21. W. Liu, F. Théberge, J.-F. Daigle, P. T. Simard, S. M. Sharifi, Y. Kamali, H. L. Xu, and S. L. Chin, “An efficient control of ultrashort laser filament location in air for the purpose of remote sensing,” Appl. Phys. B85(1), 55–58 (2006). [CrossRef]
  22. N. Aközbek, A. Becker, and S. L. Chin, “Propagation and filamentation of femtosecond laser pulses in optical media,” Laser Phys.15, 607–615 (2005).
  23. C. Marceau, Y. Chen, F. Théberge, M. Châteauneuf, J. Dubois, and S. L. Chin, “Ultrafast birefringence induced by a femtosecond laser filament in gases,” Opt. Lett.34(9), 1417–1419 (2009). [CrossRef] [PubMed]
  24. O. G. Kosareva, N. A. Panov, R. V. Volkov, V. A. Andreeva, A. V. Borodin, M. N. Esaulkov, Y. Chen, C. Marceau, V. A. Makarov, A. P. Shkurinov, A. B. Savel’ev, and S. L. Chin, “Analysis of dual frequency interaction in the filament with the purpose of efficiency control of THz pulse generation,” J. Infrared Milli Terahz Waves32(10), 1157–1167 (2011). [CrossRef]
  25. Y. Liu, A. Houard, M. Durand, B. Prade, and A. Mysyrowicz, “Maker fringes in the Terahertz radiation produced by a 2-color laser field in air,” Opt. Express17(14), 11480–11485 (2009). [CrossRef] [PubMed]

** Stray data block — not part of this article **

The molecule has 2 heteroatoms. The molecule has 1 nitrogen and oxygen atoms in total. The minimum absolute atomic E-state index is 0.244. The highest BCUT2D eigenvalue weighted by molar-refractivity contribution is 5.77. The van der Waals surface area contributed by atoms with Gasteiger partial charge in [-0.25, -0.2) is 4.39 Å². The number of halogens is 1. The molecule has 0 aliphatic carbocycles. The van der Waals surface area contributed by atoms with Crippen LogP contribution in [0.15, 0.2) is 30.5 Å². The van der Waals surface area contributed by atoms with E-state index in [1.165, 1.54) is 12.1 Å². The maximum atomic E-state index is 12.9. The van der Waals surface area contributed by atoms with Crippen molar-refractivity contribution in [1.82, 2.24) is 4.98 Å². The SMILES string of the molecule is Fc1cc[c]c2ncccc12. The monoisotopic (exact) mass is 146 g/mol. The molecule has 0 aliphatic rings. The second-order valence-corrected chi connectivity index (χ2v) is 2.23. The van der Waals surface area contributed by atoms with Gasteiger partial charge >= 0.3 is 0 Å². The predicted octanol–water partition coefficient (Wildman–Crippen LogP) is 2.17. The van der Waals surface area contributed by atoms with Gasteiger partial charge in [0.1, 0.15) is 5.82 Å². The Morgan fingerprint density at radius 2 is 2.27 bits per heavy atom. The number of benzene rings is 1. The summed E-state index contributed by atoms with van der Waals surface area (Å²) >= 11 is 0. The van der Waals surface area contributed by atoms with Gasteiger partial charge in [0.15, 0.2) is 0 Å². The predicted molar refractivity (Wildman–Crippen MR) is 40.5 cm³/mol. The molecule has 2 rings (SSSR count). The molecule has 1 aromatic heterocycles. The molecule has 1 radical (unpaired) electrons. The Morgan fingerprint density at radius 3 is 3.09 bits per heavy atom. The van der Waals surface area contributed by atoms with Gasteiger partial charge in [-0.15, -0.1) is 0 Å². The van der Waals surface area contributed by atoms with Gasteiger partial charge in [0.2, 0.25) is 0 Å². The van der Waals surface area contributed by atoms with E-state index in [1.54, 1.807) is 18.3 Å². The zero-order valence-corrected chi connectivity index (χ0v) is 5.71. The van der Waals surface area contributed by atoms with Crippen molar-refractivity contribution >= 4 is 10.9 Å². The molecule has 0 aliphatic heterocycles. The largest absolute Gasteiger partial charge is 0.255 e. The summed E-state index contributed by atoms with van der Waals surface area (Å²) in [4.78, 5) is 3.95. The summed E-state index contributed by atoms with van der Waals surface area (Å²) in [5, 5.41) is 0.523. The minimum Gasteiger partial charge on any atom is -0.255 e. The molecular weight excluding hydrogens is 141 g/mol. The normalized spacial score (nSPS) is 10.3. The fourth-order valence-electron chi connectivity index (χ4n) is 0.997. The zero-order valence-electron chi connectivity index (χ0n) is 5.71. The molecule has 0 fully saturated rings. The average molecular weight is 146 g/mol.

26. S. A. Hosseini, Q. Luo, B. Ferland, W. Liu, S. L. Chin, O. G. Kosareva, N. A. Panov, N. Akozbek, and V. P. Kandidov, “Competition of multiple filaments during the propagation of intense femtosecond laser pulses,” Phys. Rev. A70(3), 033802 (2004). [CrossRef]
  27. J. H. Marburger, “Self-focusing: theory,” Prog. Quantum Electron.4, 35–110 (1975). [CrossRef]
  28. P. E. Ciddor and R. J. Hill, “Refractive index of air. 2. Group index,” Appl. Opt.38(9), 1663–1667 (1999). [CrossRef] [PubMed]
  29. D. Strickland and G. Mourou, “Compression of amplified chirped optical pulses,” Opt. Commun.56(3), 219–221 (1985). [CrossRef]
  30. J.-F. Daigle, A. Jaroń-Becker, S. Hosseini, T.-J. Wang, Y. Kamali, G. Roy, A. Becker, and S. L. Chin, “Intensity clamping measurement of laser filaments in air at 400 and 800 nm,” Phys. Rev. A82(2), 023405 (2010). [CrossRef]